Let them eat (leftover) cake

Documentary film Theater of Life explores waste and social inequality // supplied
Documentary film Theater of Life explores waste and social inequality // supplied

In a culture where food waste and homelessness, World Fairs and a global refugee crisis, pre-peeled carrots and celebrity chefs coexist without apparent discord, anyone willing to present these phenomena in direct relation to each other is likely to have dramatic results. This is, perhaps, why Canadian director Peter Svatek’s critically-acclaimed new documentary about an unusual soup kitchen is called Theater of Life.

In the fall of 2014, the city of Milan was preparing to host Expo 2015, a universal exhibition featuring the theme “Feeding the Planet, Energy for Life.” Chef Massimo Bottura, chef patron of Osteria Francescana (First place, World’s 50 Best Restaurants 2016), asked forty of his friends—all world-renowned chefs—to help him with an unusual project. He wanted to run a soup kitchen in a poor neighbourhood in Milan—with the ingredients exclusively supplied by food waste from Expo pavilions. The group would simultaneously feed the local homeless and refugee population, while raising awareness about waste.

Not knowing where to start, Bottura turned to a Catholic charitable organization called Caritas to help. Bottura began calling the dining room his refettorio, or refectory, a term that traditionally designates the dining room in an abbey or monastery. Bottura wanted to extend the refectory’s focus on beauty, spirituality, and community to his soup kitchen. With this model in mind, he commissioned top Italian artists and designers such as Carlo Benvenuto and Maurizio Nannucci to transform an abandoned theatre in the Greco district of Milan.

During Expo 2015’s run from May to October, the Refettorio Ambrosiano served daily meals to ninety-six people. They ate homemade ravioli and strawberry and rose petal salad sitting at twelve tables under the copper-plated ceiling of the old theatre, now emblazoned with a neon sign reading ‘no more excuses.’

Svatek, who works in both narrative and documentary filmmaking, is friends with Bottura and heard about the soup kitchen idea very early on. Svatek and producer Josette Gauthier approached the National Film Board of Canada for funding through their production company, Triplex Films. According to Svatek, the NFB “said yes immediately,” and Svatek spent much of 2015 in Milan, documenting the creation and operation of Refettorio Ambrosiano.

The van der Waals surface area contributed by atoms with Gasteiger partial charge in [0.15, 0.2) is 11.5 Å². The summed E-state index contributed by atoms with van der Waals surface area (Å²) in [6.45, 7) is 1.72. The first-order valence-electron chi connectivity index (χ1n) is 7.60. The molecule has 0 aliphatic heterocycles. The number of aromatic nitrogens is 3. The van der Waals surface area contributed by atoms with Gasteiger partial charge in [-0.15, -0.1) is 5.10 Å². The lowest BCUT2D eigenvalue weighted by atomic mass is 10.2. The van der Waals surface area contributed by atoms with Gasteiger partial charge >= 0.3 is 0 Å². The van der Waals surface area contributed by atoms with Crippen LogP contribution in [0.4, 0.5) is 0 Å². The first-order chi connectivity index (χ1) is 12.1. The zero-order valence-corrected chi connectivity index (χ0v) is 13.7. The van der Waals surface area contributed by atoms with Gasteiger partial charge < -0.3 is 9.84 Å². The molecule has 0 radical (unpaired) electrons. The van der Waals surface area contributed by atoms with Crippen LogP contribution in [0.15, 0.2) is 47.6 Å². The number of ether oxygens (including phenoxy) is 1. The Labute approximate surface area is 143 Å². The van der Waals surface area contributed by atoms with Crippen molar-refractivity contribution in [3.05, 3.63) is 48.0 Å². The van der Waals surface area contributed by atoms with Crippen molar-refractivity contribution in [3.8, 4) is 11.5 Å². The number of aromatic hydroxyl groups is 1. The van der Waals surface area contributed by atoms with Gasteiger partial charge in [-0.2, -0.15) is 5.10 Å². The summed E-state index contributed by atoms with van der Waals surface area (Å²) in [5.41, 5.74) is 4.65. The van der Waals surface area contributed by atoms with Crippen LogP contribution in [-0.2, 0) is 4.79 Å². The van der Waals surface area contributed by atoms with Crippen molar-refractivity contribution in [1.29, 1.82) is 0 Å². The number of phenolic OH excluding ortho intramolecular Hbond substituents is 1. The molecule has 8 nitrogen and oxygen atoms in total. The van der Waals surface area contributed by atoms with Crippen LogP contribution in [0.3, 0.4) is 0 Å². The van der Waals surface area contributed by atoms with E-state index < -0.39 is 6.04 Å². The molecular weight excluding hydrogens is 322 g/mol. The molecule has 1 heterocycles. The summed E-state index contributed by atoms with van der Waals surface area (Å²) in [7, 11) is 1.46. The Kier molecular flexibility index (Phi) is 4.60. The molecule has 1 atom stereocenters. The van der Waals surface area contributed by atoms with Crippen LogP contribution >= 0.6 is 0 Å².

“I really wanted to make the film as much about the people for whom the food was being prepared as about the chefs,” Svatek says. His film follows the soup kitchen’s clients—people like Fatou—an immigrant from Senegal who came to Italy because she was persecuted for her physical disabilities (yet still hopes to pursue a modelling career), and Fawaz, a homeless man on the waiting list for almost every shelter in Milan—beyond the refettorio walls and into their difficult everyday lives.

“What struck me immediately,” Svatek says, “was the ridiculous contradiction between these haute cuisine chefs and the really desperate and hungry people in Milan.” At one point in the film, Fawaz leaves because he feels he is being treated like an object.

“Are these chefs doing this just to polish their own stars?” Svatek asks. “Is this for real?”

In an attempt to answer his own question, Svatek refers to the responses of some of the refettorio chefs, all of whom seem amply aware of the irony. The consistent refrain is that chefs feed people—and that’s the only reason they are in Milan.

Svatek remembers René Redzepi (co-owner of Noma, Copenhagen) making the point that everyone is always asking chefs to shut up and go back in the kitchen. “It belongs to everybody, the responsibility to take care of other people who are in dire straits,” Redzepi says in the film. “Maybe they’re in a situation that’s even worse, and they really need a cake.”

Fri., Dec. 23 to Wed., Dec. 28

Directed by Peter Svatek

Metro Cinema at the Garneau, $9 to $12

Lizzie Derksen

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